Rainwater threw, the hook arcing through the air. He was sure it was going to be a short throw, however the wind carried it behind the buoy. He began to pull it in, smiling to himself as the hook snagged the rope.
“Good throw,” Mackay said, clapping him on the back as he helped to reel in the rope. Morales hooked the line onto the winch, which Joey activated, and pulled the steel pot that they all hoped would be stuffed with crab towards the surface.
“You might make a fisherman yet, Rainwater,” Morales said as they waited for the pot to surface.
Rainwater grinned, thinking he might just find acceptance. The pot came up, and the three men cheered, as it was stuffed to the brim with king crab.
“Red money right there boys!” Morales said as they prepared to swing the haul on deck to the sorting table.
Rainwater grinned, and glanced out over the water, a landscape of rolling, undulating crests that barraged the boat. He saw the seventy-foot rogue wave immediately, heading towards them broadside against the wind. It looked more like a wake, but its sheer scale said it was impossible. His stomach tightened, as he knew it was going to hit them.
“Look out!” he screamed.
Morales looked up, and though the grizzled fisherman had seen it all, the terror in his eyes said this was something that even he was unprepared for.
“Holy fuck, down, get down!” Mackay yelled, and dropped to his knees behind the rail.
Rainwater was frozen, watching open mouthed as the wake came closer. Wake was the right word, because as impossible as it seemed, he knew it wasn’t a wave. Both Rainwater and Morales saw it break cover, an arched blue-grey back that rose above the surface of the water. Rainwater had only an instant to try to comprehend how immense the creature must be. With nothing to compare it to, he could only stare.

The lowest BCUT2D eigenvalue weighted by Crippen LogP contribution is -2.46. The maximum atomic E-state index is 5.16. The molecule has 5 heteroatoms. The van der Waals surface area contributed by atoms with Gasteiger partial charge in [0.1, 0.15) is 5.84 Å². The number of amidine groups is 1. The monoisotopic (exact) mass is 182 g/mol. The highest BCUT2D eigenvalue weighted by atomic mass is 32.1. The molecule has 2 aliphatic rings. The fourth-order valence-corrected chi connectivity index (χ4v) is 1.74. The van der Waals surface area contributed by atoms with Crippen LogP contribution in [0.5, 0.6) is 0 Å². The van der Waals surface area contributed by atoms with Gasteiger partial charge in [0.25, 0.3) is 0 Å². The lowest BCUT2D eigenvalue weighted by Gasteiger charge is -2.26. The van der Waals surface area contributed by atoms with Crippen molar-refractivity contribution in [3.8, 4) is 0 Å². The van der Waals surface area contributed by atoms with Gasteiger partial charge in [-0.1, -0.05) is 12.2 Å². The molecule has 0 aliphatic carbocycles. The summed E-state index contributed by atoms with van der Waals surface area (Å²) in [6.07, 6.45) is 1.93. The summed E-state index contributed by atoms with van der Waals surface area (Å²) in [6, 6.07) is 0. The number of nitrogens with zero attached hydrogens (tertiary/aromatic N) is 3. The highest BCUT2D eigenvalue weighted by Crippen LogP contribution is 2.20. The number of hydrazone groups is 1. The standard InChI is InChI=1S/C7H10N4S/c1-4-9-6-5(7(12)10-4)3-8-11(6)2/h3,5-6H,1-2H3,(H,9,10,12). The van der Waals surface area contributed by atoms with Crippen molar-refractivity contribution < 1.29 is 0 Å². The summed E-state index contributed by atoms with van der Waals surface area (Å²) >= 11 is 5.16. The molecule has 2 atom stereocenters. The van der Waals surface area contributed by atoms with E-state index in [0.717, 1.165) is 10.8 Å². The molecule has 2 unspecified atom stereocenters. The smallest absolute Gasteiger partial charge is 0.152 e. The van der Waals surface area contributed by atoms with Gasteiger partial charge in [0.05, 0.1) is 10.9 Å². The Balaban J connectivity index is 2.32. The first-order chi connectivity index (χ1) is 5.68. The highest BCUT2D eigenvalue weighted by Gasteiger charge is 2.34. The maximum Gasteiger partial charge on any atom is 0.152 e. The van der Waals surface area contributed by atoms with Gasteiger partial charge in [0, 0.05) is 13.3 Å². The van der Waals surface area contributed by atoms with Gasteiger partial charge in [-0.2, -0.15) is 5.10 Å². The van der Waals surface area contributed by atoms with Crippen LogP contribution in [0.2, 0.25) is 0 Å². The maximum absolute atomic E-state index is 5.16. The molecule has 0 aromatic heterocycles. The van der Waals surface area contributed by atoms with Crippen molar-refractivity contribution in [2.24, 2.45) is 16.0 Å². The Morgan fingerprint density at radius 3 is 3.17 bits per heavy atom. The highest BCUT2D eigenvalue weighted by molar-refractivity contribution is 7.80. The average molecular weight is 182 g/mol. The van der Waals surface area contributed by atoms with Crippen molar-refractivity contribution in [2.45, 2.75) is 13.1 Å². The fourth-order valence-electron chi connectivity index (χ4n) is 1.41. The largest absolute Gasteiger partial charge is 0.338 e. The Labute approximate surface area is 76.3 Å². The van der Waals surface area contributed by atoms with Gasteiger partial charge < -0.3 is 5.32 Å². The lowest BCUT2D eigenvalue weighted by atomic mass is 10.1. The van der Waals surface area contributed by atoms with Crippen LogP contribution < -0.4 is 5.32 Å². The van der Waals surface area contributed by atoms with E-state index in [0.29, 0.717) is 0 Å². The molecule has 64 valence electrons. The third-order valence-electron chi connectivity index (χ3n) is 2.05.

“ Morales...” was all he managed before the creature’s back slammed into the underside of the fishing vessel, launching it fully out of the water as it passed.
The crab pot, still suspended from the winch, slammed into Morales, smashing his body with the same force of impact of being hit by a freight train. His body twisted through the air like a rag doll before it was swallowed by the rolling, black, Bering Sea.
Rainwater was thrown into the sorting table, his head hitting it hard enough to make white flashes explode in front of his eyes.
The boat slammed back into the water, the creature barely registering its presence as it went on its way. As soon as it touched down, it began to list, its portside dipping towards the water.
“We’re going down!” Joey yelled, scrambling to his feet.
“Where’s Morales?” Mackay said, shouting to be heard above the wind.
Rainwater couldn’t speak, too afraid to do anything but try to process what he had seen.
Mackay shook him by the shoulder. “I said, where’s Morales?”
“Overboard...” was all Rainwater could manage.
The portside rail was almost in the water, the boat listing at a sickening thirty-degree angle as it struggled to stay afloat.
“Come on, we need to get suited up,” Mackay said, struggling to his feet and helping Rainwater back towards the interior hatch where Joey was readying the survival suits.
“Put these on,” he shouted. “I need to get to the wheelhouse. You two get the raft ready, this thing will be at the bottom of the ocean within ten minutes.”
With that, Rainwater’s uncle was gone, heading back inside the crippled ship. Mackay and Rainwater started to climb into their bright red survival suits as the boat creaked and twisted closer towards its watery grave.
The wheelhouse was in disarray. Its windows shattered by the impact, the wind howled through the small room. Sam was in his seat, his bearded face set in a determined grimace as he tried to keep control of the vessel.
“Sam, come on, we have to get off before she sinks.”
“I can keep us afloat.”
“You can’t, we’re taking on water. The ship is gone. Come on, let’s go.”